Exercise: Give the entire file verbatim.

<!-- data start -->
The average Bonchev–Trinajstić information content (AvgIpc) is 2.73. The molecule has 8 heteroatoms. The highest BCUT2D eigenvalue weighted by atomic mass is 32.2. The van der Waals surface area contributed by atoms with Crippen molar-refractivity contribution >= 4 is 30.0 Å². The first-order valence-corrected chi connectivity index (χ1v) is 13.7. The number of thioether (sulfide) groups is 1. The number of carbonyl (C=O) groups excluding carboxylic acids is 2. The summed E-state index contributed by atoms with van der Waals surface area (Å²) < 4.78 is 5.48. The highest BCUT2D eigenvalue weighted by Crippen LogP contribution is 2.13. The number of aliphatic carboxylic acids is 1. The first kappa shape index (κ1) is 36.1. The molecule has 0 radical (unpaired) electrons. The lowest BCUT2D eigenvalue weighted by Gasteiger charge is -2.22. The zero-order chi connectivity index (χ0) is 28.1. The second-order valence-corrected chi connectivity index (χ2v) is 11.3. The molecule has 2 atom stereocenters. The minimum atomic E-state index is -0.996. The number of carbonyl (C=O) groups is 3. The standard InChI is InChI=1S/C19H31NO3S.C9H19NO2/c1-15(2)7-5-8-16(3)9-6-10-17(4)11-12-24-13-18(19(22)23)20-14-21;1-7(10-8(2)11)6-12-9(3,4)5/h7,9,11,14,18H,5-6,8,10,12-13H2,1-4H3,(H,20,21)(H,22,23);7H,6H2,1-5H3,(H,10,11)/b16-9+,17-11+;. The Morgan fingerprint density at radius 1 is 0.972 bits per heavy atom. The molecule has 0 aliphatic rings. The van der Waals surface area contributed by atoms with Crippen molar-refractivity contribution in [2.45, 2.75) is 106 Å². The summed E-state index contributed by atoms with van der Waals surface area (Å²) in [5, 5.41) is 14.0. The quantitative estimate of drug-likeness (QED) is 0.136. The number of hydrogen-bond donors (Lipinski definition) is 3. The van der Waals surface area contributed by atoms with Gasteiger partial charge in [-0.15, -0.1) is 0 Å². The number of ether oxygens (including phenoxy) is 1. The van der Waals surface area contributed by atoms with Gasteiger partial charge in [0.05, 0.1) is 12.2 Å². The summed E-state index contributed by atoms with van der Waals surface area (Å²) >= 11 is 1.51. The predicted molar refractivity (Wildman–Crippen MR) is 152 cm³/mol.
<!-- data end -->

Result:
The average Bonchev–Trinajstić information content (AvgIpc) is 2.73. The molecule has 8 heteroatoms. The highest BCUT2D eigenvalue weighted by atomic mass is 32.2. The van der Waals surface area contributed by atoms with Crippen molar-refractivity contribution >= 4 is 30.0 Å². The first-order valence-corrected chi connectivity index (χ1v) is 13.7. The number of thioether (sulfide) groups is 1. The number of carbonyl (C=O) groups excluding carboxylic acids is 2. The summed E-state index contributed by atoms with van der Waals surface area (Å²) < 4.78 is 5.48. The highest BCUT2D eigenvalue weighted by Crippen LogP contribution is 2.13. The number of aliphatic carboxylic acids is 1. The first kappa shape index (κ1) is 36.1. The molecule has 0 radical (unpaired) electrons. The lowest BCUT2D eigenvalue weighted by Gasteiger charge is -2.22. The zero-order chi connectivity index (χ0) is 28.1. The second-order valence-corrected chi connectivity index (χ2v) is 11.3. The molecule has 2 atom stereocenters. The minimum atomic E-state index is -0.996. The number of carbonyl (C=O) groups is 3. The standard InChI is InChI=1S/C19H31NO3S.C9H19NO2/c1-15(2)7-5-8-16(3)9-6-10-17(4)11-12-24-13-18(19(22)23)20-14-21;1-7(10-8(2)11)6-12-9(3,4)5/h7,9,11,14,18H,5-6,8,10,12-13H2,1-4H3,(H,20,21)(H,22,23);7H,6H2,1-5H3,(H,10,11)/b16-9+,17-11+;. The Morgan fingerprint density at radius 1 is 0.972 bits per heavy atom. The molecule has 0 aliphatic rings. The van der Waals surface area contributed by atoms with Crippen molar-refractivity contribution in [2.45, 2.75) is 106 Å². The summed E-state index contributed by atoms with van der Waals surface area (Å²) in [5, 5.41) is 14.0. The quantitative estimate of drug-likeness (QED) is 0.136. The number of hydrogen-bond donors (Lipinski definition) is 3. The van der Waals surface area contributed by atoms with Gasteiger partial charge in [-0.15, -0.1) is 0 Å². The number of ether oxygens (including phenoxy) is 1. The van der Waals surface area contributed by atoms with Gasteiger partial charge in [0.05, 0.1) is 12.2 Å². The summed E-state index contributed by atoms with van der Waals surface area (Å²) >= 11 is 1.51. The predicted molar refractivity (Wildman–Crippen MR) is 152 cm³/mol.